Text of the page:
Even if the Court were able to identify a cognizable claim under § 1983 from the Compliant, plaintiff has failed to identify appropriate defendants for suit. Section 1983 claims require an allegation of a causal connection between a defendant's acts or omissions and an alleged constitutional deprivation. See Zalter v. Wainwright, 802 F.2d 397, 401 (11th Cir. 1986) (defendant's position of Secretary of the Florida Department of Corrections was not alone sufficient to establish a causal connection to plaintiff's sexual assault). Plaintiff has not alleged that John Wilcher was in any way connected to plaintiff's treatment, beyond his role as head of the Sheriff's Department. This alone is not sufficient as theories of respondeat superioror and vicarious liability cannot carry § 1983 claims. See Polk Cnty. v. Dodson, 454 U.S. 312, 325 (1981) ("Section 1983 will not support a claim based on a respondeat superior theory of liability."); Monell v. Dep't of Soc. Servs. of New York, 436 U.S. 658, 691 (1978) ("Congress did not intend municipalities to be held liable unless action pursuant to official municipal policy of some nature caused a constitutional tort."); Brown v. Crawford, 906 F.2d 667, 671 (11th Cir. 1990) ("Supervisory liability occurs either when the supervisor personally participates in the alleged constitutional violation or when there is a causal connection between actions of the supervising official and the alleged constitutional deprivation."). Similarly, the Chatham County Sheriff's Office has no independent legal existence and is not subject to suit under § 1983. Logue v. Chatham Cty. Det. Ctr., 2008 WL 895717 at * 2 (S.D. Ga. Apr. 2, 2008); see Dean v. Barber, 951 F.2d 1210, 1214 (11th Cir. 1992) (noting that sheriff's departments are not usually subject to suit or liability under § 1983, but deferring to state law as determinative of capacity to sue and be sued); Shelby v. City of Atlanta, 578 F.Supp. 1368, 1370 (N.D.Ga. 1984) (city police department is not an entity subject to suit under § 1983 because it “is merely the vehicle through which the [c]ity government fulfills its policing instructions.”). Therefore, plaintiff's Complaint should be dismissed.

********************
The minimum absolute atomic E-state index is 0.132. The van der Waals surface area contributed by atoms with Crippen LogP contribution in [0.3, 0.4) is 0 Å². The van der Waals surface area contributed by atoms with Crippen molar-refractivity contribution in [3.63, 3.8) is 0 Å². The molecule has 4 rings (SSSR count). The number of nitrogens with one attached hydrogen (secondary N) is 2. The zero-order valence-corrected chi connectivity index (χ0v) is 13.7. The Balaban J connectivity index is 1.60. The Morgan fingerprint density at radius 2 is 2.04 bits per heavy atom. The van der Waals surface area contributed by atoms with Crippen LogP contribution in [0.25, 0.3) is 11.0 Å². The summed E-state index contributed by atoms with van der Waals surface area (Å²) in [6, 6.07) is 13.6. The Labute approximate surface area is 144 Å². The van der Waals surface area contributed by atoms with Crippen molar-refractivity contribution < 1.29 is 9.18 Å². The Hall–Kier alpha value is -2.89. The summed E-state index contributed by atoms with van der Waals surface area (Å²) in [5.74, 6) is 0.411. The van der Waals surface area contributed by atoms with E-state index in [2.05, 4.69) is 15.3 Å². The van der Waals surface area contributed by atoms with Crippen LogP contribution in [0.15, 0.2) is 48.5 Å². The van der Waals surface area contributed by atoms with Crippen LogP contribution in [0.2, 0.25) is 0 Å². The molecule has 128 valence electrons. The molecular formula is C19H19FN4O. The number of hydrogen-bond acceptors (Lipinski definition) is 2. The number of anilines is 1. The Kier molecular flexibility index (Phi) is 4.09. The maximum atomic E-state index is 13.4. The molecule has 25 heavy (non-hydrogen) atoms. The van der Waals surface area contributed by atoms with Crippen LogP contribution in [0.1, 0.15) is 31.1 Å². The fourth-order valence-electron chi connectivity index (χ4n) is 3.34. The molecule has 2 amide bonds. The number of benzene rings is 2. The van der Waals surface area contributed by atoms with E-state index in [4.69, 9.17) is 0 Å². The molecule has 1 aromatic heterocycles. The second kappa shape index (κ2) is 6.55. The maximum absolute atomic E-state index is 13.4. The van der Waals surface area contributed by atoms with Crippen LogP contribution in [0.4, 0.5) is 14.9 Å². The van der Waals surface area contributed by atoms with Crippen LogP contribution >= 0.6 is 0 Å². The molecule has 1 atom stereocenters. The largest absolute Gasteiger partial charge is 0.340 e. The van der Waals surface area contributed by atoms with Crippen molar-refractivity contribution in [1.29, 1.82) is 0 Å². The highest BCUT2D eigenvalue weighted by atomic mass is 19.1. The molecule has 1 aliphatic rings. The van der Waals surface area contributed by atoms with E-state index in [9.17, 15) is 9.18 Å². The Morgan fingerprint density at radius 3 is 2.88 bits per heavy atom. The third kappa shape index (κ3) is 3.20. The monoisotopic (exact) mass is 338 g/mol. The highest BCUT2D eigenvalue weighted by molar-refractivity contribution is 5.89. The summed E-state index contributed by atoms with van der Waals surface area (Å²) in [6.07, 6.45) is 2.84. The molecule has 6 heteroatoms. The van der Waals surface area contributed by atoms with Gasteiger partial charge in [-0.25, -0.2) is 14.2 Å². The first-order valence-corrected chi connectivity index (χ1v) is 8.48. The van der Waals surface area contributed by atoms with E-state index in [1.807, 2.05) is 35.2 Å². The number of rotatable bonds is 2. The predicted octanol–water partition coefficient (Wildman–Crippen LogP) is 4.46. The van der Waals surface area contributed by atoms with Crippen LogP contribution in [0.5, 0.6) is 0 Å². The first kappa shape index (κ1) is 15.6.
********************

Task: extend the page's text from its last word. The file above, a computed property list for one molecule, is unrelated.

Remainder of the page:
Conclusion